Voiceless alveolar trill

From Wikipedia, the free encyclopedia
Jump to: navigation, search
Voiceless alveolar trill
IPA number 122 402A
Encoding
X-SAMPA r_0
Sound

Some languages possess a voiceless alveolar trill, which differs only in the vibrations of the vocal cord. This is rare, and usually occurs alongside the voiced version as a similar phoneme or an allophone.

Proto-Indo-European *sr developed into a sound spelled , with the letter for /r/ and the diacritic for /h/, in Ancient Greek. It was probably a voiceless alveolar trill, and became the regular word-initial allophone of /r/ in standard Attic Greek. This allophone has disappeared in Modern Greek.

  • PIE *srew- > Ancient Greek ῥέω "flow" — possibly [r̥é.ɔː]

Features[edit]

Features of the voiceless alveolar trill:

  • Its manner of articulation is trill, which means it is produced by directing air over the articulator so that it vibrates.
  • Its place of articulation is dental, alveolar or post-alveolar, which means it is articulated behind upper front teeth, at the alveolar ridge or behind the alveolar ridge. It is most often apical, which means that it is pronounced with the tip of the tongue.[1]
  • Its phonation is voiceless, which means it is produced without vibrations of the vocal cords. In some languages the vocal cords are actively separated, so it is always voiceless; in others the cords are lax, so that it may take on the voicing of adjacent sounds.
  • It is an oral consonant, which means air is allowed to escape through the mouth only.
  • It is a central consonant, which means it is produced by directing the airstream along the center of the tongue, rather than to the sides.
  • The airstream mechanism is pulmonic, which means it is articulated by pushing air solely with the lungs and diaphragm, as in most sounds.

Occurrence[edit]

Alveolar
Language Word IPA Meaning Notes
Icelandic hrafn [ˈr̥apn̥] 'raven' Contrasts with /r/. For some speakers it may actually be a voiceless flap. Also illustrates [n̥]. See Icelandic phonology
Lezgian[2] крчар/krčar [ˈkʰr̥t͡ʃar] 'horns' Allophone of /r/ between voiceless obstruents
Moksha нархне [ˈnar̥nʲæ] 'these grasses' Contrasts with /r/: нарня [ˈnarnʲæ] "short grass". It has the palatalized counterpart /r̥ʲ/: марьхне [ˈmar̥ʲnʲæ] "these apples", but марьня [ˈmarʲnʲæ] "little apple"
Nivkh [example needed] Contrasts with /r/
Polish krtań [ˈkr̥taɲ] 'larynx' Allophone of /r/ when surrounded by voiceless consonants, or word finally after voiceless consonants. See Polish phonology
Ukrainian[3] центр [t̪͡s̪ɛn̪t̪r̥] 'centre' Word-final allophone of /r/ after /t/.[3] See Ukrainian phonology
Welsh Rhagfyr [ˈr̥aɡvɨr] 'December' Contrasts with /r/. See Welsh phonology

Voiceless alveolar raised non-sonorant trill [edit]

Voiceless alveolar raised non-sonorant trill
r̝̊
IPA number 122 402A 429
Encoding
X-SAMPA r_0_r

It isn't known to occur as a phoneme in any language, but it does occur allophonically in Czech.

Features[edit]

Features of the voiceless alveolar raised non-sonorant trill:

  • Its manner of articulation is trill fricative, which means it's a trill and a non-sibilant fricative pronounced simultaneously.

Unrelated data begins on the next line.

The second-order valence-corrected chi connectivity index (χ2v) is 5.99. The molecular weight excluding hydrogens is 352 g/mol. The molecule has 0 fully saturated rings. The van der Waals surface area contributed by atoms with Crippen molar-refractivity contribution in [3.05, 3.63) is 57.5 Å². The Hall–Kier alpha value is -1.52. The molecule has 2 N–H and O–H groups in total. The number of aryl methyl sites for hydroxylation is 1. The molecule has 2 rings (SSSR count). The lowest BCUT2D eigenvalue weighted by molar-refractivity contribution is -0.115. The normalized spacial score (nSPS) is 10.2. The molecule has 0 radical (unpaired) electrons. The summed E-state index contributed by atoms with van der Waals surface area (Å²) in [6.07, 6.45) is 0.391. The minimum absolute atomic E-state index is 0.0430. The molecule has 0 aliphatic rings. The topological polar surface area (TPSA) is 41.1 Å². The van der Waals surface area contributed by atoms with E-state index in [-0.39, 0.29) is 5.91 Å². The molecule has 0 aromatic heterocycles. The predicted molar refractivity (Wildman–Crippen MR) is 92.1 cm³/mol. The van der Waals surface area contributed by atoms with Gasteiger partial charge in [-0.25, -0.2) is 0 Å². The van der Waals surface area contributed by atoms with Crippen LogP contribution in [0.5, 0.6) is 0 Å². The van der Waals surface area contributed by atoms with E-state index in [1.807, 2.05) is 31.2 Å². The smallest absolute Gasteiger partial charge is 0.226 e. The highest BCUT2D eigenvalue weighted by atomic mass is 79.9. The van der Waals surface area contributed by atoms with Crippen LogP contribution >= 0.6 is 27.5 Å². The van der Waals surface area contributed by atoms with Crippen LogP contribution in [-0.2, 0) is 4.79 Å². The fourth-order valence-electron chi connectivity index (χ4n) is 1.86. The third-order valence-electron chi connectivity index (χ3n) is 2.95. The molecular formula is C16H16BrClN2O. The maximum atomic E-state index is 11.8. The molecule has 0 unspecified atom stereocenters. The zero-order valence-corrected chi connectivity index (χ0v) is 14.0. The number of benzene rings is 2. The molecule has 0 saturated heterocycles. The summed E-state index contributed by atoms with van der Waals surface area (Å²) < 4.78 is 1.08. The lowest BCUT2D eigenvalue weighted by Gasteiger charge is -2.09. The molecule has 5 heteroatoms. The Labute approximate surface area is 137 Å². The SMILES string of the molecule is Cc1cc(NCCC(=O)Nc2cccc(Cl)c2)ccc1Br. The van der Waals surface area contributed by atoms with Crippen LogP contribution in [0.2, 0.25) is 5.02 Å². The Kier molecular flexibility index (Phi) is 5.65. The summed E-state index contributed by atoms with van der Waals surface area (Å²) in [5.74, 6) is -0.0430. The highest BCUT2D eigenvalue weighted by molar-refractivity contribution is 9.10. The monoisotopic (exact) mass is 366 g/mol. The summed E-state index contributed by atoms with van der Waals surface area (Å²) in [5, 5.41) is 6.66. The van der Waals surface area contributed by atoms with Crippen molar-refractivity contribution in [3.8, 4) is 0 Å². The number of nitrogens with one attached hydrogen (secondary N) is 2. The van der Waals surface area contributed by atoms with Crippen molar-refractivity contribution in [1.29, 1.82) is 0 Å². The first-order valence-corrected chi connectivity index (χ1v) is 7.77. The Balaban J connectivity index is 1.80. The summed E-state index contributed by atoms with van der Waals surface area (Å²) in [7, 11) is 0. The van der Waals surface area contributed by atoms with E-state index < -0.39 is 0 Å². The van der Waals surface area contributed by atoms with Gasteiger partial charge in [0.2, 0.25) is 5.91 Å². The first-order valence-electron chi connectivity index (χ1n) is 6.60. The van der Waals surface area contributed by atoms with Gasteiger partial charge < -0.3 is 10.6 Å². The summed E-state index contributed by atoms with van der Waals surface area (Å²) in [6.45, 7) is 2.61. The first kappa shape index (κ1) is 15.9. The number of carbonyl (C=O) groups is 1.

• Its place of articulation is lamino-alveolar, which means it is articulated with the blade of the tongue at the alveolar ridge,
  • Its phonation is voiceless, which means it is produced without vibrations of the vocal cords. In some languages the vocal cords are actively separated, so it is always voiceless; in others the cords are lax, so that it may take on the voicing of adjacent sounds.
  • It is an oral consonant, which means air is allowed to escape through the mouth only.
  • It is a central consonant, which means it is produced by directing the airstream along the center of the tongue, rather than to the sides.
  • The airstream mechanism is pulmonic, which means it is articulated by pushing air solely with the lungs and diaphragm, as in most sounds.

Occurrence[edit]

Language Word IPA Meaning Notes
Czech[4][5] třista [ˈt̪r̝̊ɪs̪t̪ä] 'three hundred' Allophone of /r̝/ after voiceless consonants;[6][5] may be a flap fricative instead.[5] See Czech phonology
Norwegian Areas around Narvik[7] norsk [nɔr̝̊k] 'Norwegian' Allophone of the sequence /ɾs/ before voiceless consonants.[7] See Norwegian phonology
Some subdialects of Trøndersk[7]
Polish Some dialects przyjść [ˈpr̝̊ɘjɕt͡ɕ] 'to come' Allophone of /r̝/ after voiceless consonants for speakers that don't merge it with /ʐ/. Present in areas from Starogard Gdański to Malbork and those south, west and northwest of them, area from Lubawa to Olsztyn to Olecko to Działdowo, south and east from Wieleń, around Wołomin, southeast from Ostrów Mazowiecka and west from Siedlce, from Brzeg to Opole and those north of them, and roughly from Racibórz to Nowy Targ. Most speakers, as well as standard Polish pronounce it the same as /ʂ/, and speakers maintaining the distinction (which is mostly the elderly) sporadically do that too. See Polish phonology
Silesian Gmina Istebna [example needed] Allophone of /r̝/ after voiceless consonants. It's pronounced the same as /ʂ/ in most Polish dialects
Jablunkov [example needed]

See also[edit]

References[edit]

Bibliography[edit]